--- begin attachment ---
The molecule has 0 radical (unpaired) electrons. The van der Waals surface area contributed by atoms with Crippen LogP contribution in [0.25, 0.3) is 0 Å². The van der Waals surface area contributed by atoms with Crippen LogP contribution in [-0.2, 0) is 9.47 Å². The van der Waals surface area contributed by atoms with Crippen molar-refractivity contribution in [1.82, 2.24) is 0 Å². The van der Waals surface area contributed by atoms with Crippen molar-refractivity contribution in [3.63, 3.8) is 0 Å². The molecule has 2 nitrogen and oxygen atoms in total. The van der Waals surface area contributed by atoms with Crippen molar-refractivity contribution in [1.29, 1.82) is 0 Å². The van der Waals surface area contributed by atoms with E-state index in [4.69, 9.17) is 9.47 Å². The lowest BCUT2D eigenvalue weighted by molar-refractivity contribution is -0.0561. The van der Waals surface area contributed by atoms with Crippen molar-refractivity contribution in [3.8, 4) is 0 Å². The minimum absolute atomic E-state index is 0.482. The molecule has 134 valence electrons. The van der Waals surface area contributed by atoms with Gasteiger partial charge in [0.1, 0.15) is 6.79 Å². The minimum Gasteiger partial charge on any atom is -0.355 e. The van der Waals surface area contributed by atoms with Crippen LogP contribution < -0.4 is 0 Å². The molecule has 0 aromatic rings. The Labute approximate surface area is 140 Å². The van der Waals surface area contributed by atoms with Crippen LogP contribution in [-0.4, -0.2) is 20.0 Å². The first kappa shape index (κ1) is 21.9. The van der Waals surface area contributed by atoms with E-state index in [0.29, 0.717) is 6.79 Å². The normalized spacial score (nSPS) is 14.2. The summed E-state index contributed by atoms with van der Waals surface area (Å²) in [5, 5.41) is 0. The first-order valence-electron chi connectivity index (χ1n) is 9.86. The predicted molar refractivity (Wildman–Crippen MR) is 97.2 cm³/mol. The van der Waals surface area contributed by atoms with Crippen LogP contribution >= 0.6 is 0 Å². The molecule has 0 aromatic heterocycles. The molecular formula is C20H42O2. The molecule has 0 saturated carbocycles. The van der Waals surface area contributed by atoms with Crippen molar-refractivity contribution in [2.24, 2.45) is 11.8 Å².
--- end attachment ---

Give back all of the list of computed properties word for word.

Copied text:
The molecule has 0 radical (unpaired) electrons. The van der Waals surface area contributed by atoms with Crippen LogP contribution in [0.25, 0.3) is 0 Å². The van der Waals surface area contributed by atoms with Crippen LogP contribution in [-0.2, 0) is 9.47 Å². The van der Waals surface area contributed by atoms with Crippen molar-refractivity contribution in [1.82, 2.24) is 0 Å². The van der Waals surface area contributed by atoms with Crippen molar-refractivity contribution in [3.63, 3.8) is 0 Å². The molecule has 2 nitrogen and oxygen atoms in total. The van der Waals surface area contributed by atoms with Crippen molar-refractivity contribution in [1.29, 1.82) is 0 Å². The van der Waals surface area contributed by atoms with E-state index in [4.69, 9.17) is 9.47 Å². The lowest BCUT2D eigenvalue weighted by molar-refractivity contribution is -0.0561. The van der Waals surface area contributed by atoms with Crippen molar-refractivity contribution in [3.8, 4) is 0 Å². The minimum absolute atomic E-state index is 0.482. The molecule has 134 valence electrons. The van der Waals surface area contributed by atoms with Gasteiger partial charge in [0.1, 0.15) is 6.79 Å². The minimum Gasteiger partial charge on any atom is -0.355 e. The van der Waals surface area contributed by atoms with Crippen LogP contribution < -0.4 is 0 Å². The molecule has 0 aromatic rings. The Labute approximate surface area is 140 Å². The van der Waals surface area contributed by atoms with Crippen LogP contribution in [-0.4, -0.2) is 20.0 Å². The first kappa shape index (κ1) is 21.9. The van der Waals surface area contributed by atoms with E-state index in [0.29, 0.717) is 6.79 Å². The normalized spacial score (nSPS) is 14.2. The summed E-state index contributed by atoms with van der Waals surface area (Å²) in [5, 5.41) is 0. The first-order valence-electron chi connectivity index (χ1n) is 9.86. The predicted molar refractivity (Wildman–Crippen MR) is 97.2 cm³/mol. The van der Waals surface area contributed by atoms with Crippen LogP contribution >= 0.6 is 0 Å². The molecule has 0 aromatic heterocycles. The molecular formula is C20H42O2. The molecule has 0 saturated carbocycles. The van der Waals surface area contributed by atoms with Crippen molar-refractivity contribution in [2.24, 2.45) is 11.8 Å².